I seem to remember a commercial where the commentator asks why anyone would want to pay more for the same thing. The answer, of course, is that nobody wants to pay more for the same thing. In today’s age of comparison shopping, you’ll see people at the store checking their phone to make sure they aren’t paying more for the something they are buying.
Unfortunately, that’s exactly what happens if someone neglects their credit score. Look at an example where two people pay different amounts on the same thing, a home loan:
Member A’s credit score is 700 and mortgage rate is 4% APR for 30 years on $150,000 loan. The total interest Member A would pay would be $107,804. Now consider Member B who has a score of 600 and a rate of 6% APR on the same loan amount. Member B would end up paying $173,757 in interest. That’s a difference of about $66,000. Now this example is for illustration purposes, but you get the point. The better your score, the less you pay for the same thing.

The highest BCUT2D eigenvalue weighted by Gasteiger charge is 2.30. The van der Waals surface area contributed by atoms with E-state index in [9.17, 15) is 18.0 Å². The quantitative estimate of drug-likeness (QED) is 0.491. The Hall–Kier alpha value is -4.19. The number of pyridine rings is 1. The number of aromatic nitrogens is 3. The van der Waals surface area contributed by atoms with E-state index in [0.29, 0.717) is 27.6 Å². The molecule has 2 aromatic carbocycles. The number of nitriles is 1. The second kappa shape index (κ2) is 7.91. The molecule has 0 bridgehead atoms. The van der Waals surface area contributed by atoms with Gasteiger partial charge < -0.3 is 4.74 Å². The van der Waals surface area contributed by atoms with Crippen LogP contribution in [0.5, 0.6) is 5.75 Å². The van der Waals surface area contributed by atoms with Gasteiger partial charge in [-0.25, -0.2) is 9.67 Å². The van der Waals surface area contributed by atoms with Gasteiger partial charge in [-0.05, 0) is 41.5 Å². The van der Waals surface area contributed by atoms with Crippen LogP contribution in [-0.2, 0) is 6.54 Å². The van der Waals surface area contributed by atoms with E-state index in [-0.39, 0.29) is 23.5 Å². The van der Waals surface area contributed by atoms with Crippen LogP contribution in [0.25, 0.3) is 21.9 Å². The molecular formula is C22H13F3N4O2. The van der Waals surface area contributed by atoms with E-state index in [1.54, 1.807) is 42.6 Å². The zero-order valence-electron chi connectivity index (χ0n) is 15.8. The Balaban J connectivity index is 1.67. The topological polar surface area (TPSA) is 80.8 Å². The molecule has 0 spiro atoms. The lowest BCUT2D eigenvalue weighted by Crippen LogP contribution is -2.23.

Since your score is so important, we will give it to you for free. We’ve made your score and report available in our digital banking system via SavvyMoney. It is a great tool that explains what factors went into your score and practical advice on improving your score. Oh, and it send alerts which act as credit monitoring. And did I mention it is free.
It is also important to know what is not in your credit score. For example, your income is not part of the equation. So, you could make a million dollars a year and have a low score based on the factors that make up the score such as poor payment history, too much owed, etc. Also, the score is a point in time and can move up and down. This is especially important if you want to improve your score to save money on things like a mortgage.
Knowing your score is the first step to not paying more for the same thing.
Post author: Jamieson Mackay, CCUFC
APR = Annual Percentage Rate
The opinions expressed on this page are for informational purposes only and is not intended to provide legal or financial advice. The views expressed are those of the author of the article and may not reflect the views of the credit union.